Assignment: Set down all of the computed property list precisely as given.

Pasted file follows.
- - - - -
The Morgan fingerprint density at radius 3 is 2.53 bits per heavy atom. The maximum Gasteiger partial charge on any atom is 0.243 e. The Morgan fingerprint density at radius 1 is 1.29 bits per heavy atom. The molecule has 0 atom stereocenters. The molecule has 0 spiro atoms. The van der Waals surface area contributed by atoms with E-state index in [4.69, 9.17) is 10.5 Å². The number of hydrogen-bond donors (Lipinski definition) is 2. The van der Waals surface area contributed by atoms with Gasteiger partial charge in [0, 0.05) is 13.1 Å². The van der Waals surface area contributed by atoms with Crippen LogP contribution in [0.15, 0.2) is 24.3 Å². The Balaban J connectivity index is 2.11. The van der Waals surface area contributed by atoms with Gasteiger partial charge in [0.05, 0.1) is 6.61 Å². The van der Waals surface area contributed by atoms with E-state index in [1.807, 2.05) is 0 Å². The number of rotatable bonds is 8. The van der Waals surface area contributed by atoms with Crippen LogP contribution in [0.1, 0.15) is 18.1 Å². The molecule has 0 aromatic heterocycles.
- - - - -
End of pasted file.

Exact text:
The Morgan fingerprint density at radius 3 is 2.53 bits per heavy atom. The maximum Gasteiger partial charge on any atom is 0.243 e. The Morgan fingerprint density at radius 1 is 1.29 bits per heavy atom. The molecule has 0 atom stereocenters. The molecule has 0 spiro atoms. The van der Waals surface area contributed by atoms with E-state index in [4.69, 9.17) is 10.5 Å². The number of hydrogen-bond donors (Lipinski definition) is 2. The van der Waals surface area contributed by atoms with Gasteiger partial charge in [0, 0.05) is 13.1 Å². The van der Waals surface area contributed by atoms with Crippen LogP contribution in [0.15, 0.2) is 24.3 Å². The Balaban J connectivity index is 2.11. The van der Waals surface area contributed by atoms with Gasteiger partial charge in [0.05, 0.1) is 6.61 Å². The van der Waals surface area contributed by atoms with E-state index in [1.807, 2.05) is 0 Å². The number of rotatable bonds is 8. The van der Waals surface area contributed by atoms with Crippen LogP contribution in [0.1, 0.15) is 18.1 Å². The molecule has 0 aromatic heterocycles.